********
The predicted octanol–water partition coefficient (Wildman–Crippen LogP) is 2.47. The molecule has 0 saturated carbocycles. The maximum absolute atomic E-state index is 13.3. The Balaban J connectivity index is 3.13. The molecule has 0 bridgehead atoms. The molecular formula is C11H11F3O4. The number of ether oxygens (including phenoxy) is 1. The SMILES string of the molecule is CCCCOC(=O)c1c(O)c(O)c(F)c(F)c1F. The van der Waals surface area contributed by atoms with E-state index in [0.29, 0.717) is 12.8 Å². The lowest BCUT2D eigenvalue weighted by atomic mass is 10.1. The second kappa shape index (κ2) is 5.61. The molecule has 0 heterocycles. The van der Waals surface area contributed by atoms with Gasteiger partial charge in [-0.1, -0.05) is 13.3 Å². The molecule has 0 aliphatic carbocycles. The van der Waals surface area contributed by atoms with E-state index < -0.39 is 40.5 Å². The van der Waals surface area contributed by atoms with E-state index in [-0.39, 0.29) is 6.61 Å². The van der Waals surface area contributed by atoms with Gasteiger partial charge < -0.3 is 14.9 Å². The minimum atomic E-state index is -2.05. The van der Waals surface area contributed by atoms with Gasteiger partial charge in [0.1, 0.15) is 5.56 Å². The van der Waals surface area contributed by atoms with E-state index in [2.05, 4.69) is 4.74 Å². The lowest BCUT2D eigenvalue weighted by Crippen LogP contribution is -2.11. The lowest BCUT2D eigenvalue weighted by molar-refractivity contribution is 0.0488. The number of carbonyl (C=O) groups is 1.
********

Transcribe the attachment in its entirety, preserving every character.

The predicted octanol–water partition coefficient (Wildman–Crippen LogP) is 2.47. The molecule has 0 saturated carbocycles. The maximum absolute atomic E-state index is 13.3. The Balaban J connectivity index is 3.13. The molecule has 0 bridgehead atoms. The molecular formula is C11H11F3O4. The number of ether oxygens (including phenoxy) is 1. The SMILES string of the molecule is CCCCOC(=O)c1c(O)c(O)c(F)c(F)c1F. The van der Waals surface area contributed by atoms with E-state index in [0.29, 0.717) is 12.8 Å². The lowest BCUT2D eigenvalue weighted by atomic mass is 10.1. The second kappa shape index (κ2) is 5.61. The molecule has 0 heterocycles. The van der Waals surface area contributed by atoms with Gasteiger partial charge in [-0.1, -0.05) is 13.3 Å². The molecule has 0 aliphatic carbocycles. The van der Waals surface area contributed by atoms with E-state index < -0.39 is 40.5 Å². The van der Waals surface area contributed by atoms with E-state index in [-0.39, 0.29) is 6.61 Å². The van der Waals surface area contributed by atoms with Gasteiger partial charge < -0.3 is 14.9 Å². The minimum atomic E-state index is -2.05. The van der Waals surface area contributed by atoms with Gasteiger partial charge in [0.1, 0.15) is 5.56 Å². The van der Waals surface area contributed by atoms with E-state index in [2.05, 4.69) is 4.74 Å². The lowest BCUT2D eigenvalue weighted by Crippen LogP contribution is -2.11. The lowest BCUT2D eigenvalue weighted by molar-refractivity contribution is 0.0488. The number of carbonyl (C=O) groups is 1.